Written by Chris Velazco

New Tactus Case Concept Brings A Disappearing Keyboard To The iPad


It was about this time last year that Tactus — the company behind the amazing disappearing touchscreen keyboard — really started making a name for itself. So what does a buzzy company do to top its previous showing at the world’s biggest consumer tech show? In Tactus’ case it quietly showed off yet another potential game-changer, so we met with Tactus CEO Craig Ciesla on the CES show floor to dig into what the team has been working on.

If you’ll recall, the past few months have been interesting ones for Tactus. The Fremont, Calif., company linked up with Synaptics to cobble together a reference Android tablet and it just recently locked up a hefty Series B round to help it flesh out its relationships with new and existing OEM partners working to embed Tactus tech into their wares.

As it turns out, they’ve been working on some kooky (not to mention awesome) hardware prototypes, too. Ciesla brought one such device for us to peek at, and should it reach production, it could potentially solve one of Tactus’ biggest hangups.

You see, Tactus’ big deal is all about licensing its disappearing keyboard tech to other device manufacturers, which means that all the tablets currently floating around on the market are tablets that Tactus can’t make money off of. In order to fix that, the team whipped up an impressive 3D-printed case prototype within the span of a month that adapts that screen keyboard tech to existing devices. When it’s lashed onto a device (in this case, an iPad mini) the Tactus case pushes fluid into a series of vessels nestled in a thin layer that sits atop the tablet’s screen. The end result? A keyboard that can appear and disappear at will and work on any device.

The case has the sort of rough edges you’d expect a prototype to have, but there’s no denying that seeing a fluid-filled keyboard up and running on an iPad is tremendously cool. Because of the aftermarket nature of the case, there’s no way to coax the keyboard into appearing through software, so a slider on the side controls how much fluid gets pushed into the screen.

Neat as this is, Ciesla was eager to remind me that Tactus has no desire to craft and sell these sorts of devices under its own name. He expects the first batch of Tactus-enabled gadgets to hit the market toward the middle of the year, and with any luck, some smart OEM will bite the licensing bullet and crank these cases out for the masses soon.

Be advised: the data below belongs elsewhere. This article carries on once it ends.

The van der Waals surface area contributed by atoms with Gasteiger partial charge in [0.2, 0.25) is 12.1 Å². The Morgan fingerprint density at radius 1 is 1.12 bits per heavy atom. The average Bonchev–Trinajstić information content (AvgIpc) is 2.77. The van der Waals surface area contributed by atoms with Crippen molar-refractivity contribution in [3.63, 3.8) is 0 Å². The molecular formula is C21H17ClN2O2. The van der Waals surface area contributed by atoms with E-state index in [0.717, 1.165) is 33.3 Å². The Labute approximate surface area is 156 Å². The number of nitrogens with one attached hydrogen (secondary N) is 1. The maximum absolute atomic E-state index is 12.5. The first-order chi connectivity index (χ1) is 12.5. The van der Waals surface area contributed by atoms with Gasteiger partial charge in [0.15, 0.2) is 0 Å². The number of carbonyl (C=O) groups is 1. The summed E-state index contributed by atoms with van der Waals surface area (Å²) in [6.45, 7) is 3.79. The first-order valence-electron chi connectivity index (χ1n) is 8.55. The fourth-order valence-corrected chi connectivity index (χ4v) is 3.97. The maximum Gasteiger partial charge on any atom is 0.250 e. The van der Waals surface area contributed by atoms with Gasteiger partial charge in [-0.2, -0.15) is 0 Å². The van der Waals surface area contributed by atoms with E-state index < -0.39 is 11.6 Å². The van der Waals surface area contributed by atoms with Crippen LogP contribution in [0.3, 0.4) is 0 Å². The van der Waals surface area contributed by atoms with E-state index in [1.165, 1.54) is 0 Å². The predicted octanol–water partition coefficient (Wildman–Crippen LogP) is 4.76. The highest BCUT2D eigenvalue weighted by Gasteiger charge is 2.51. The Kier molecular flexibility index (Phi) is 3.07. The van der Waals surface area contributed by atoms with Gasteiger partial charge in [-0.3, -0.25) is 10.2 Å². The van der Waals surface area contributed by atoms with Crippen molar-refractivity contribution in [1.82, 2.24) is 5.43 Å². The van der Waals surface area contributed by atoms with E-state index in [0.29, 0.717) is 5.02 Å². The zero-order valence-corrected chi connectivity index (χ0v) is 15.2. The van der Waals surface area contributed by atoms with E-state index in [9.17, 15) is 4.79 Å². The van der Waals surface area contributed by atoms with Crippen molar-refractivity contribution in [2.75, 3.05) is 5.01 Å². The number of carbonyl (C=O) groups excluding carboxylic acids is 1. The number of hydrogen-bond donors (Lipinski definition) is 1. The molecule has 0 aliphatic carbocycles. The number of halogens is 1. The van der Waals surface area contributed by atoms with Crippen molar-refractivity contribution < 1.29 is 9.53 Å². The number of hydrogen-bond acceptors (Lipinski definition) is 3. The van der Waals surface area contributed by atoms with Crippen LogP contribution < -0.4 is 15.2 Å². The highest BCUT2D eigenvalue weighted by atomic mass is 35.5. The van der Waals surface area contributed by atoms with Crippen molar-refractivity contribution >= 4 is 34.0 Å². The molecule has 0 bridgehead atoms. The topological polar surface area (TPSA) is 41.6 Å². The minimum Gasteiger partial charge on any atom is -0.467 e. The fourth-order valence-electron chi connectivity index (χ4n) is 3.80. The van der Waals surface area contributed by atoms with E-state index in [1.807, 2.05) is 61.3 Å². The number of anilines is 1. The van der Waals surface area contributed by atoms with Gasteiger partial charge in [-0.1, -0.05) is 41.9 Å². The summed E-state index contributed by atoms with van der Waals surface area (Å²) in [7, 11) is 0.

And The Winner Of Our First Hardware Battlefield Is… CubeSensors!


Three days go by awfully quickly, don’t they? The Consumer Electronics Show — and by extension our Hardware Battlefield — only started on Tuesday but we’ve seen no shortage of cool gadgets and hot startups take our stage here in Las Vegas.

This is the first time we’ve tried to put together a Battlefield solely for hardware startups and to be quite honest, we were blown away by both the number and the caliber of the companies that threw their hats into the ring. In the end we saw hundreds of applications beget 14 great contenders, and here we are — three days later — faced with the task of choosing a winner from a great batch of finalists that includes Atlas Wearables, Blaze, CubeSensors, and Owlet Baby Care.

That unenviable decision fell to our final panel of judges — Bre Pettis, Yves Béhar, Matt Turck, and Jen McCabe — who deliberated for half an hour until they came up with a winner. We’re awfully proud of all the companies that participated in our inaugural Hardware Battlefield, but in the end only one can take home the trophy and the giant $50,000 check. So without further ado, say hello to our 2014 Hardware Battlefield winner and runner-up: